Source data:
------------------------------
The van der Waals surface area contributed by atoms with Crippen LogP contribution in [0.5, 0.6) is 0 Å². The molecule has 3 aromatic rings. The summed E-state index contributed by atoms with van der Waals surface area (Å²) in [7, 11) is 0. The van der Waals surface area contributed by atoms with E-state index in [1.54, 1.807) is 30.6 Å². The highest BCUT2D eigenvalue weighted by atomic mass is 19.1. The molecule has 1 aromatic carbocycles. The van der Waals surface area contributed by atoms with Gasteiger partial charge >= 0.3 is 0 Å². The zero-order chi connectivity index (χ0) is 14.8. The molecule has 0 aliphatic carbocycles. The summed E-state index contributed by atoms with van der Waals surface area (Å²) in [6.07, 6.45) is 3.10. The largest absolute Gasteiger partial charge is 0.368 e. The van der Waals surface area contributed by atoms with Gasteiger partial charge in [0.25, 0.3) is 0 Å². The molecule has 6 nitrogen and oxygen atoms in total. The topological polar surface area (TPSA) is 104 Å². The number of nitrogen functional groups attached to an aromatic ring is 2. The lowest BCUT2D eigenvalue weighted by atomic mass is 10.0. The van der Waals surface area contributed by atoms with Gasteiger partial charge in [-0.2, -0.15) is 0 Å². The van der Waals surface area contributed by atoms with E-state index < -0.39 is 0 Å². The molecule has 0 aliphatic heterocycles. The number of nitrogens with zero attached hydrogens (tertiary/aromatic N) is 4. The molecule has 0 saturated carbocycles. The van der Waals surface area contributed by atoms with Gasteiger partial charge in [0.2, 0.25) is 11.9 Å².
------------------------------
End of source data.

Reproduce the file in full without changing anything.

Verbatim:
The van der Waals surface area contributed by atoms with Crippen LogP contribution in [0.5, 0.6) is 0 Å². The molecule has 3 aromatic rings. The summed E-state index contributed by atoms with van der Waals surface area (Å²) in [7, 11) is 0. The van der Waals surface area contributed by atoms with E-state index in [1.54, 1.807) is 30.6 Å². The highest BCUT2D eigenvalue weighted by atomic mass is 19.1. The molecule has 1 aromatic carbocycles. The van der Waals surface area contributed by atoms with Gasteiger partial charge >= 0.3 is 0 Å². The zero-order chi connectivity index (χ0) is 14.8. The molecule has 0 aliphatic carbocycles. The summed E-state index contributed by atoms with van der Waals surface area (Å²) in [6.07, 6.45) is 3.10. The largest absolute Gasteiger partial charge is 0.368 e. The van der Waals surface area contributed by atoms with Gasteiger partial charge in [0.25, 0.3) is 0 Å². The molecule has 6 nitrogen and oxygen atoms in total. The topological polar surface area (TPSA) is 104 Å². The number of nitrogen functional groups attached to an aromatic ring is 2. The lowest BCUT2D eigenvalue weighted by atomic mass is 10.0. The van der Waals surface area contributed by atoms with Gasteiger partial charge in [-0.2, -0.15) is 0 Å². The van der Waals surface area contributed by atoms with E-state index < -0.39 is 0 Å². The molecule has 0 aliphatic heterocycles. The number of nitrogens with zero attached hydrogens (tertiary/aromatic N) is 4. The molecule has 0 saturated carbocycles. The van der Waals surface area contributed by atoms with Gasteiger partial charge in [0.2, 0.25) is 11.9 Å².